28 August 2012

Infant formula found to compromise immune system

by Will Parker

Duke University scientists have discovered how breast milk, but not infant formula, fosters colonies of microbiotic flora in a newborn's intestinal tract that aid nutrient absorption and immune system development. The new findings add to existing evidence showing how mother's milk protects infants from infections and illnesses.

In the new study, appearing in Current Nutrition & Food Science, the researchers grew bacteria in samples of infant formula, cow's milk and breast milk. For the infant formula, the researchers used three brands each of popular milk- and soy-based products. Breast milk was donated and processed to separate different components, including proteins, fats and carbohydrates. The team also tested a purified form of an antibody called secretory immunoglobulin A (SIgA), which is abundant in breast milk and plays a role in establishing an infant's immune system.

The infant formulas, the milk products and the SIgA were incubated with two strains of E. coli bacteria - necessary early inhabitants of the gut that are helpful cousins to their more dangerous variety associated with food poisoning.

Duke researcher William Parker said that within minutes the bacteria began multiplying in all of the specimens, but there was an immediate difference in the way the bacteria grew. In the breast milk, bacteria stuck together to form biofilms (thin, adherent layers of bacteria that serve as a shield against pathogens and infections). Bacteria in the infant formula and cow's milk proliferated wildly, but it grew as individual organisms that did not aggregate to form a protective barrier. The bacteria in SIgA produced mixed results, suggesting that this antibody by itself isn't enough to trigger the beneficial biofilm formation.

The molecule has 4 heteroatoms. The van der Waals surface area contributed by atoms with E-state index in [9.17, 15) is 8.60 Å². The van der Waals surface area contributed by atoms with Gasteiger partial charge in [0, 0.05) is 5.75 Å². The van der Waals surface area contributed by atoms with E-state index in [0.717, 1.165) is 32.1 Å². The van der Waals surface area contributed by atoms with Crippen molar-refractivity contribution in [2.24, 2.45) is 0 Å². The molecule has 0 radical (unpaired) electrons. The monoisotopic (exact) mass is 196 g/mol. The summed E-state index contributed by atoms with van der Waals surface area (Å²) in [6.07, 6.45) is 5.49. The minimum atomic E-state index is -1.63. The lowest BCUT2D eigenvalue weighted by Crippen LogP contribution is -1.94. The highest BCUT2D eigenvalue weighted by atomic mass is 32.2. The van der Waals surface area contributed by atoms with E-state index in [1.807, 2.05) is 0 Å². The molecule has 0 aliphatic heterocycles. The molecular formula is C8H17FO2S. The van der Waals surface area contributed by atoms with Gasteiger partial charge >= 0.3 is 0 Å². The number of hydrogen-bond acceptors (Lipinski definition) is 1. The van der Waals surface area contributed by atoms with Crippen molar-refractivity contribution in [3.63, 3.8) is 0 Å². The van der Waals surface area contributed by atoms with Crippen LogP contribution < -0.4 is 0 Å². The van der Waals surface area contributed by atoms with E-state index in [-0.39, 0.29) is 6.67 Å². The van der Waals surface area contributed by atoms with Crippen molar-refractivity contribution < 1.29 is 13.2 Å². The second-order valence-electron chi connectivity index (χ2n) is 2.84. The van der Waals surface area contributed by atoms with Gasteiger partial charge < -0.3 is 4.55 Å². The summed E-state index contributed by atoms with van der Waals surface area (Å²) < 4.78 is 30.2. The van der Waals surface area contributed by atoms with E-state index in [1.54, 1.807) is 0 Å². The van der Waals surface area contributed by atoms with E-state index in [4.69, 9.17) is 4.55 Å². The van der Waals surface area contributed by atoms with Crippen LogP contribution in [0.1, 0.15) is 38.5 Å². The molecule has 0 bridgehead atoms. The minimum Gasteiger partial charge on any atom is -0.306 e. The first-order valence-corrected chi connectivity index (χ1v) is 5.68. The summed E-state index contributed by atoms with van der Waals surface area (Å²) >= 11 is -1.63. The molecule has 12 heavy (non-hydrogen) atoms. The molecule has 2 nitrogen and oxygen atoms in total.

"This study is the first we know of that examines the effects of infant nutrition on the way that bacteria grow, providing insight to the mechanisms underlying the benefits of breast feeding over formula feeding for newborns," said Parker. "Only breast milk appears to promote a healthy colonization of beneficial biofilms."

Parker said additional studies should now explore why human whey has the clumping effect on the bacteria, and whether it has a similar effect on strains of bacteria other than E. coli. "Knowing how breast milk conveys its benefits could help in the development of infant formulas that better mimic nature," he added. "This could have a long-lasting effect on the health of infants who, for many reasons, may not get mother's milk."

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Source: Duke University Medical Center